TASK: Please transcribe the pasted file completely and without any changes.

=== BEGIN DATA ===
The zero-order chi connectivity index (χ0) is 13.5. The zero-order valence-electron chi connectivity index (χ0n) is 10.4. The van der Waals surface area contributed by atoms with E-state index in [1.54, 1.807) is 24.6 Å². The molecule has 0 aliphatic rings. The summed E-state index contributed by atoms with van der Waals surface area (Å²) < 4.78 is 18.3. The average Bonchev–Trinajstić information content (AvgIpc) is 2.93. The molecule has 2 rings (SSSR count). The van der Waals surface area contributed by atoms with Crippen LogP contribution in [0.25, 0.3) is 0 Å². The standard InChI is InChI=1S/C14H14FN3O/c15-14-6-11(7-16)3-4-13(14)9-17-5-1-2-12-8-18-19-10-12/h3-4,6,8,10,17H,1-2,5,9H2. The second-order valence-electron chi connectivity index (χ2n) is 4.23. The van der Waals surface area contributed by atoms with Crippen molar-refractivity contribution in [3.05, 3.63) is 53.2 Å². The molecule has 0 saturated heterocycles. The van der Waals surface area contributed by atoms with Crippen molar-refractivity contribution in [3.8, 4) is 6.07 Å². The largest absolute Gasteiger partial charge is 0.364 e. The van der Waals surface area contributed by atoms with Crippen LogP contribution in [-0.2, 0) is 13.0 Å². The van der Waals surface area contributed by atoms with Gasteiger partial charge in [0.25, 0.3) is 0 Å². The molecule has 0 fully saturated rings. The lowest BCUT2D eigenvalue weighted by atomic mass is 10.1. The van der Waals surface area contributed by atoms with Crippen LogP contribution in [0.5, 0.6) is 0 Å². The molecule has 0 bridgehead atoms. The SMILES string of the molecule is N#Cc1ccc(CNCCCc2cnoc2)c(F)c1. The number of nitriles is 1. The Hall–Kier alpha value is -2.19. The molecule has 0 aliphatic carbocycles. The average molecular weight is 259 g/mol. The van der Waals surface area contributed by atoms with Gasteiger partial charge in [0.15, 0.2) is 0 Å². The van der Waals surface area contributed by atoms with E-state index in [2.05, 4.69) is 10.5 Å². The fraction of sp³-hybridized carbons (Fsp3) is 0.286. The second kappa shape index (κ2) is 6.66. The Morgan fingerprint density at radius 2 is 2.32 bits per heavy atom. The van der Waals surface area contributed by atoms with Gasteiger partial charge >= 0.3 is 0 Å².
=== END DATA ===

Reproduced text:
The zero-order chi connectivity index (χ0) is 13.5. The zero-order valence-electron chi connectivity index (χ0n) is 10.4. The van der Waals surface area contributed by atoms with E-state index in [1.54, 1.807) is 24.6 Å². The molecule has 0 aliphatic rings. The summed E-state index contributed by atoms with van der Waals surface area (Å²) < 4.78 is 18.3. The average Bonchev–Trinajstić information content (AvgIpc) is 2.93. The molecule has 2 rings (SSSR count). The van der Waals surface area contributed by atoms with Crippen LogP contribution in [0.25, 0.3) is 0 Å². The standard InChI is InChI=1S/C14H14FN3O/c15-14-6-11(7-16)3-4-13(14)9-17-5-1-2-12-8-18-19-10-12/h3-4,6,8,10,17H,1-2,5,9H2. The second-order valence-electron chi connectivity index (χ2n) is 4.23. The van der Waals surface area contributed by atoms with Crippen molar-refractivity contribution in [3.05, 3.63) is 53.2 Å². The molecule has 0 saturated heterocycles. The van der Waals surface area contributed by atoms with Crippen molar-refractivity contribution in [3.8, 4) is 6.07 Å². The largest absolute Gasteiger partial charge is 0.364 e. The van der Waals surface area contributed by atoms with Crippen LogP contribution in [-0.2, 0) is 13.0 Å². The van der Waals surface area contributed by atoms with Gasteiger partial charge in [0.25, 0.3) is 0 Å². The molecule has 0 fully saturated rings. The lowest BCUT2D eigenvalue weighted by atomic mass is 10.1. The van der Waals surface area contributed by atoms with Crippen LogP contribution in [0.5, 0.6) is 0 Å². The molecule has 0 bridgehead atoms. The SMILES string of the molecule is N#Cc1ccc(CNCCCc2cnoc2)c(F)c1. The number of nitriles is 1. The Hall–Kier alpha value is -2.19. The molecule has 0 aliphatic carbocycles. The average molecular weight is 259 g/mol. The van der Waals surface area contributed by atoms with Gasteiger partial charge in [0.15, 0.2) is 0 Å². The van der Waals surface area contributed by atoms with E-state index in [2.05, 4.69) is 10.5 Å². The fraction of sp³-hybridized carbons (Fsp3) is 0.286. The second kappa shape index (κ2) is 6.66. The Morgan fingerprint density at radius 2 is 2.32 bits per heavy atom. The van der Waals surface area contributed by atoms with Gasteiger partial charge >= 0.3 is 0 Å².